“Sri Lanka means ‘Holy Ceylon’ and designates precisely the messianic chauvinism that is inseparable from Buddhism in the island”, the late international relations scholar Fred Halliday wrote in 1973. “For religiosity and racism cannot be dissociated in Ceylon: the local brand of Theravada Buddhism claims … that the Sinhalese are a ‘chosen people’ and that Ceylon is their sacred island, divinely elected to its unique historical and spiritual destiny by Buddha himself. This wretched mystification naturally excludes the Tamils and other minorities from any equal role in national life.”
Successive Sri Lankan governments have adhered to this vision not only in theory, but in practice. Anti-Tamil pogroms were a feature on the island prior to the national liberation war. In 1956, 1958, 1961, 1974, 1977, 1979, 1981 and 1983, thousands of Tamils were massacred, raped, tortured and burned alive – all with the collusion of the Sri Lankan police, military and security forces. Tamil businesses were destroyed in the south and east of the island. Hundreds of thousands were displaced in their own country or made refugees internationally.
From the mid-1980s onwards, the Tamil Tigers, an organisation built by radicalising Tamil youth, led the national liberation struggle. The organisation was supported by an overwhelming majority of Tamils in the traditional homelands desperate for self-determination. The Tigers built a de-facto state and were the de-facto government in the north and the east of the island. The entire Tamil population was drawn into its purview.
In 2008-09, after nearly thirty years of armed resistance to the Sinhala-Buddhist state’s project to destroy the Tamil nation, the Tigers were militarily defeated. Tens of thousands of civilians were murdered indiscriminately in a genocidal offensive by the Sri Lankan military. Thousands were disappeared out of suspicion of being involved in the national liberation movement or for being members of the Tigers – these included social workers, teachers, police officers and more, as well as soldiers in the war.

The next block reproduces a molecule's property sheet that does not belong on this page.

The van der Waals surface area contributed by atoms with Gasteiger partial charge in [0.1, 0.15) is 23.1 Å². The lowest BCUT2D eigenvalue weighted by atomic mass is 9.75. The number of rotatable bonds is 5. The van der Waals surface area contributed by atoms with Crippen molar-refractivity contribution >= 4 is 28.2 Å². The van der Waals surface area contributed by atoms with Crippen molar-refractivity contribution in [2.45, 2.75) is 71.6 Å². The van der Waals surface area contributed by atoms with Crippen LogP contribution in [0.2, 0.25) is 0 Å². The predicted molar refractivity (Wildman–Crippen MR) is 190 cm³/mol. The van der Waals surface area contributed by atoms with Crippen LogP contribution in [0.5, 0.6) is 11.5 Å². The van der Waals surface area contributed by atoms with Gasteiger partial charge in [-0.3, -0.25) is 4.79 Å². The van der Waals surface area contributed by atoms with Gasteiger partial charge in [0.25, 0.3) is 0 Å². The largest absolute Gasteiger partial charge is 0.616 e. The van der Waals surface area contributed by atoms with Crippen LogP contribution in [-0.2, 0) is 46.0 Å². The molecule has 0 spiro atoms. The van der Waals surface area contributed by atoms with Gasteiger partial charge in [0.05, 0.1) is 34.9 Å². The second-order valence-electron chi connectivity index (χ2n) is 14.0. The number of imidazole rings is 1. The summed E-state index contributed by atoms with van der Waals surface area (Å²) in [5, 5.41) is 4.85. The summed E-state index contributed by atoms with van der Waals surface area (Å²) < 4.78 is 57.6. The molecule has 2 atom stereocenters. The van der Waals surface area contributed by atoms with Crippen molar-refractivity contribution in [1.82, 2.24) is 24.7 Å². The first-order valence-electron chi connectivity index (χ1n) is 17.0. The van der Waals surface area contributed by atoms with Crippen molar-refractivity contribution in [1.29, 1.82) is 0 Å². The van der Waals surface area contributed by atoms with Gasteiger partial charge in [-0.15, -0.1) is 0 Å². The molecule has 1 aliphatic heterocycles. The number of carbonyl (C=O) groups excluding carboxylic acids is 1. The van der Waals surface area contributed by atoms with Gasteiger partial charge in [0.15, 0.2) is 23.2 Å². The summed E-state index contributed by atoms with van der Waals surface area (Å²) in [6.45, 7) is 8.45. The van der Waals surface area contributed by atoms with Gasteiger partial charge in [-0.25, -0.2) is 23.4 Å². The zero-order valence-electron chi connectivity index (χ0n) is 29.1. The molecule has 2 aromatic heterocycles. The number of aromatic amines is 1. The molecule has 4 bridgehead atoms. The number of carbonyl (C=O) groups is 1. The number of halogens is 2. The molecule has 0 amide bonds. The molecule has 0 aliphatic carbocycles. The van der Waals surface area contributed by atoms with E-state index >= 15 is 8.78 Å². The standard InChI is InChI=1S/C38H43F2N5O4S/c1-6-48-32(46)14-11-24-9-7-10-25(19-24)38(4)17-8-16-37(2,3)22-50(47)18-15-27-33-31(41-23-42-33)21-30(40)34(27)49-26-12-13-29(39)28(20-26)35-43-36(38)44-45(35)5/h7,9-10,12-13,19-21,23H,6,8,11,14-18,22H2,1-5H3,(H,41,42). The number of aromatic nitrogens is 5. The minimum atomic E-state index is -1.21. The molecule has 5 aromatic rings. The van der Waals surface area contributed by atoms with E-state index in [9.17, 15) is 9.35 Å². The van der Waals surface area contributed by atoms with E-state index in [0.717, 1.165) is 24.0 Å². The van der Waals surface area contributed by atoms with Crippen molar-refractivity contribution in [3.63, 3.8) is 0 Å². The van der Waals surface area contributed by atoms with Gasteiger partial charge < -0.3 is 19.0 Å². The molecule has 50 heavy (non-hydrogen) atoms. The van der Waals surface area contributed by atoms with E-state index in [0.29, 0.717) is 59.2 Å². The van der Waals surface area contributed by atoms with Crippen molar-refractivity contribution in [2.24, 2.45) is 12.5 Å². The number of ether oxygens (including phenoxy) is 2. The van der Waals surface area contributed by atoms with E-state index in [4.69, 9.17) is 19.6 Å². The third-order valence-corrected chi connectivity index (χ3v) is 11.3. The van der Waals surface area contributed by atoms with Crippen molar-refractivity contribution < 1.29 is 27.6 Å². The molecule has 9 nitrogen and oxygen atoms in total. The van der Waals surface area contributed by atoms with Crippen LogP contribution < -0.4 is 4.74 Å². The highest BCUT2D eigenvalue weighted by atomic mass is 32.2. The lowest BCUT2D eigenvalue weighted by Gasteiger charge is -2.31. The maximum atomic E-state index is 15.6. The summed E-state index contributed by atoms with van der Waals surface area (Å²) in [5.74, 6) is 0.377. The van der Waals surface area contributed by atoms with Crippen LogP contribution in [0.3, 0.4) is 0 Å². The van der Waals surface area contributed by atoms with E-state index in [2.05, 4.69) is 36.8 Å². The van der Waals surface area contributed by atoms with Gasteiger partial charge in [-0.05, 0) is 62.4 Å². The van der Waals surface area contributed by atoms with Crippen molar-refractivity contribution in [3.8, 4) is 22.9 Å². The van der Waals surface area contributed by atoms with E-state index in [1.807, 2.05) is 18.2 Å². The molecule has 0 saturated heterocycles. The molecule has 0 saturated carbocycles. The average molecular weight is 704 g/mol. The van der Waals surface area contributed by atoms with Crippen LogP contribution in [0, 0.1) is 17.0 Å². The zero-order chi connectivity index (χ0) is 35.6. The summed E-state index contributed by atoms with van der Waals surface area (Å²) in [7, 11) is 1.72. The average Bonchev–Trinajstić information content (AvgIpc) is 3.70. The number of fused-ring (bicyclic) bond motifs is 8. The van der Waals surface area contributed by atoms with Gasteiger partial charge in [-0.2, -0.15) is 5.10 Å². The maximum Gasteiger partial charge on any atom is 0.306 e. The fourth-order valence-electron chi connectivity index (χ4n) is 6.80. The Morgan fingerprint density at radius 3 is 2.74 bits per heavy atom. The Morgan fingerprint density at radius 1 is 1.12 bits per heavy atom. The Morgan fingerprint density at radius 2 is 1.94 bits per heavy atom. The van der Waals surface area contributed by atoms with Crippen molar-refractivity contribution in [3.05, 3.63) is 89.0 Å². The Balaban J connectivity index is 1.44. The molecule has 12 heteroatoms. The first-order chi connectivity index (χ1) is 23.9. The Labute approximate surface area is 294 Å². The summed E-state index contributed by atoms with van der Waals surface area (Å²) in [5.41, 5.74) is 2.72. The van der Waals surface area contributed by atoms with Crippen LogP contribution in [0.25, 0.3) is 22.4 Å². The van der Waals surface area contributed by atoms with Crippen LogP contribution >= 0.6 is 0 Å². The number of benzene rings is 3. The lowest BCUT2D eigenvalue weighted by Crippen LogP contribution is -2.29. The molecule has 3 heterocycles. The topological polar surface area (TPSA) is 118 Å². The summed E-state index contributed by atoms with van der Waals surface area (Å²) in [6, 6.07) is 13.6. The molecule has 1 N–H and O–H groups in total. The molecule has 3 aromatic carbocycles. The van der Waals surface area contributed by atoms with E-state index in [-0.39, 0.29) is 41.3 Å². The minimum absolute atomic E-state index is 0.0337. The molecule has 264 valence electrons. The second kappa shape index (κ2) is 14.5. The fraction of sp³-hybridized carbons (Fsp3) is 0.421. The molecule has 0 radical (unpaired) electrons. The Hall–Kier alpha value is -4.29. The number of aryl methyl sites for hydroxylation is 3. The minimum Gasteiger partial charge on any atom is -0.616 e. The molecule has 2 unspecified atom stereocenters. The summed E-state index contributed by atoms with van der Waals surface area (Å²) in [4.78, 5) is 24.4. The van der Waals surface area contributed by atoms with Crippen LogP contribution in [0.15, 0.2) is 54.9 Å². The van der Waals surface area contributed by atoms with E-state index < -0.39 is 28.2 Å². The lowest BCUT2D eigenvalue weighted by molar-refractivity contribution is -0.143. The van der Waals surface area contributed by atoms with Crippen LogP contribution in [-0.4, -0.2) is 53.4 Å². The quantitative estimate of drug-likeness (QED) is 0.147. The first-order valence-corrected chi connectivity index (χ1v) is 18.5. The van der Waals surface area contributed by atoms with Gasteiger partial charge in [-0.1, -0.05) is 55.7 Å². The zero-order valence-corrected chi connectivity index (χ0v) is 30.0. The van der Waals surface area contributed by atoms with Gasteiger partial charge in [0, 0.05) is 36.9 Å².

Ten years later, not one officer or political leader involved in ordering or carrying out the genocide has faced justice. They walk freely as national heroes. And the Sri Lankan state’s hostility remains. Tamils in traditional homelands are under surveillance and risk harassment or worse from the Sri Lankan state if they stand up for their rights. Importantly, and the fundamental reason why the place is not safe, the longstanding project of the Sinhalisation of Tamil areas continues – the project of demographically destroying the Tamil people’s claim to a geographically contiguous homeland that is politically recognised.
The military is now deeply embedded in civilian and economic life in the north and east of the island. It even has a hand in running kindergartens for Tamil children. This is the greatest threat to most Tamils in their homelands: the disappearance of a nation under the boot of a chauvinist state. In this regard, their plight is analogous to other oppressed nations suffering at the hands of reactionary ruling classes that have developed chauvinist states within world imperialism – Palestinians at the hands of Israel, for example, or Kashmiris under the gun of Narendra Modi’s India.
Ben Hillier is a member of the Tamil Refugee Council media team and an editor of Red Flag. He is the author of Losing Santhia: life and loss in Tamil Eelam. For more on the situation Tamils face in Sri Lanka see:
Adayaalam Centre for Policy Research: www.adayaalam.org
Journalists for Democracy in Sri Lanka: www.jdslanka.org
People for Equality and Relief in Lanka: www.pearlaction.org
Callum Macrae, No Fire Zone (documentary film)
Permanent Peoples’ Tribunal on Sri Lanka final judgement (available at www.ptsrilanka.org)